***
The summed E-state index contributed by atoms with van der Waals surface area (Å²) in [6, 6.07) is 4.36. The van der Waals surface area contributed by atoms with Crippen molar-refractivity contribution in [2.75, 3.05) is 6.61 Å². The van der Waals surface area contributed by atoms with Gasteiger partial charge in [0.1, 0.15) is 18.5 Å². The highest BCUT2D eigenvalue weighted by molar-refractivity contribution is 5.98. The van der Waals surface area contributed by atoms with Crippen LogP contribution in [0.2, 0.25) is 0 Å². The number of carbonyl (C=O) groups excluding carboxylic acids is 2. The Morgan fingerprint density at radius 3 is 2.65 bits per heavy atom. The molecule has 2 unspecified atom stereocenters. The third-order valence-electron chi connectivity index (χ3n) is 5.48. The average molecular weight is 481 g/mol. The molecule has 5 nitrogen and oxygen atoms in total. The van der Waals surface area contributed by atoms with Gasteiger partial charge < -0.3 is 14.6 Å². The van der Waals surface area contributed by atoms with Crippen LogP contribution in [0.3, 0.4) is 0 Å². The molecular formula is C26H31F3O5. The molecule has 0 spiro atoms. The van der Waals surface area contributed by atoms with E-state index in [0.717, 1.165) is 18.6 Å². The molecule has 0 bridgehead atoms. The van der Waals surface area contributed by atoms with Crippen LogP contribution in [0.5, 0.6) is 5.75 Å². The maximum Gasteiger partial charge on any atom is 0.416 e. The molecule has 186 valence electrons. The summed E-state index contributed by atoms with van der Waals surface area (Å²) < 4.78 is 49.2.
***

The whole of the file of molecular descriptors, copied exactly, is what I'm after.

The summed E-state index contributed by atoms with van der Waals surface area (Å²) in [6, 6.07) is 4.36. The van der Waals surface area contributed by atoms with Crippen molar-refractivity contribution in [2.75, 3.05) is 6.61 Å². The van der Waals surface area contributed by atoms with Gasteiger partial charge in [0.1, 0.15) is 18.5 Å². The highest BCUT2D eigenvalue weighted by molar-refractivity contribution is 5.98. The van der Waals surface area contributed by atoms with Crippen LogP contribution in [0.2, 0.25) is 0 Å². The number of carbonyl (C=O) groups excluding carboxylic acids is 2. The Morgan fingerprint density at radius 3 is 2.65 bits per heavy atom. The molecule has 2 unspecified atom stereocenters. The third-order valence-electron chi connectivity index (χ3n) is 5.48. The average molecular weight is 481 g/mol. The molecule has 5 nitrogen and oxygen atoms in total. The van der Waals surface area contributed by atoms with Gasteiger partial charge < -0.3 is 14.6 Å². The van der Waals surface area contributed by atoms with Crippen LogP contribution in [0.3, 0.4) is 0 Å². The molecular formula is C26H31F3O5. The molecule has 0 spiro atoms. The van der Waals surface area contributed by atoms with E-state index in [0.717, 1.165) is 18.6 Å². The molecule has 0 bridgehead atoms. The van der Waals surface area contributed by atoms with Crippen LogP contribution in [0.5, 0.6) is 5.75 Å². The maximum Gasteiger partial charge on any atom is 0.416 e. The molecule has 186 valence electrons. The summed E-state index contributed by atoms with van der Waals surface area (Å²) < 4.78 is 49.2.